Rob.
    Last edited by Bligh; 11-25-2020 at 14:44.
    The Business of the commander-in-chief is first to bring an enemy fleet to battle on the most advantageous terms to himself, (I mean that of laying his ships close on board the enemy, as expeditiously as possible); and secondly to continue them there until the business is decided.

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    Quote Originally Posted by Bligh View Post
    Thank you Jim. The basic scenery and small town were for Svens Battle of the Nile at Doncaster a few years back, The walled town and Castle were don this year intended for my Game at Doncaster this year but that is another thing which will now have to wait so I'll try and get some mileage out of it in a few solo games during the winter.

    Rob.
    For anyone who hasn't produced a battle or the follow up AAR it should come as no surprise that it's a huge investment in time and effort. Having produced a few of those in the past, not only is the battle time consuming, but so is the set up and take down plus the post production in slides, text, etc. It's one reason I've not done much for many months. I have limited space to do miniature gaming so the time to set up, play out a battle and then clean up is a significant barrier.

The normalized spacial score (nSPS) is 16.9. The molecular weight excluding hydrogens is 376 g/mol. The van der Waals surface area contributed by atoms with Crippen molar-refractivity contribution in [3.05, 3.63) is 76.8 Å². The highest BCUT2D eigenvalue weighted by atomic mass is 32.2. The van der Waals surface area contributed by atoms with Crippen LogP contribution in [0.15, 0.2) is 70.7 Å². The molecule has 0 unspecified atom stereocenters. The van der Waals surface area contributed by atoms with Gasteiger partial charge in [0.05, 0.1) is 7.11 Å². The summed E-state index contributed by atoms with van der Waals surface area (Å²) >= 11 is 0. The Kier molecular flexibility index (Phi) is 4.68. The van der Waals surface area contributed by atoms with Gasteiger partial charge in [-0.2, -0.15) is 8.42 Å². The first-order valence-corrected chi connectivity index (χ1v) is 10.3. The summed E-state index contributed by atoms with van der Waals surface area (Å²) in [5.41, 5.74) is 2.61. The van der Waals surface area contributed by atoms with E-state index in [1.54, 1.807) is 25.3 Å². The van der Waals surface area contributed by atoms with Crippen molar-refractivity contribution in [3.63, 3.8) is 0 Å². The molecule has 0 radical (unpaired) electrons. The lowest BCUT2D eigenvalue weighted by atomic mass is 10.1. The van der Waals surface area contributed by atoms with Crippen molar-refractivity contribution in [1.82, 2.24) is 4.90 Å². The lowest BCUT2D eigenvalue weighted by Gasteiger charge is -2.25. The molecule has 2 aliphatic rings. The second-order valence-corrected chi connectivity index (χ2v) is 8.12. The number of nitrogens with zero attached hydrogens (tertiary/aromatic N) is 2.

Seeing the walled town and castle in future would certainly be enjoyable.
    "It's not the towering sails, but the unseen wind that moves a ship."
    –English Proverb

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    I must admit that finishing the town and castle after the Pandemic broke, did help fill in some of the down time, but yes there is a lot of time in producing an AAR. however, they don't need to be a magnum opus. Just a duel between a couple of Frigates on an evening with a couple or so strategic photos would suffice if anyone wants to dip their toe in the water.
    Rob.
    The Business of the commander-in-chief is first to bring an enemy fleet to battle on the most advantageous terms to himself, (I mean that of laying his ships close on board the enemy, as expeditiously as possible); and secondly to continue them there until the business is decided.

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    Quote Originally Posted by Bligh View Post
    I must admit that finishing the town and castle after the Pandemic broke, did help fill in some of the down time, but yes there is a lot of time in producing an AAR. however, they don't need to be a magnum opus. Just a duel between a couple of Frigates on an evening with a couple or so strategic photos would suffice if anyone wants to dip their toe in the water.
    Rob.
    Hear, hear! Even pictures of ships battling away fresh out of the starter box while the new owner puzzles out the rules is great vicarious sailing for the rest of us and keeps the conversation going.

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    Thank you for an excellent A.A.R. of an imaginative scenario, Rob. The beautiful scenery provided the perfect background. That would have wowed the spectators at a show.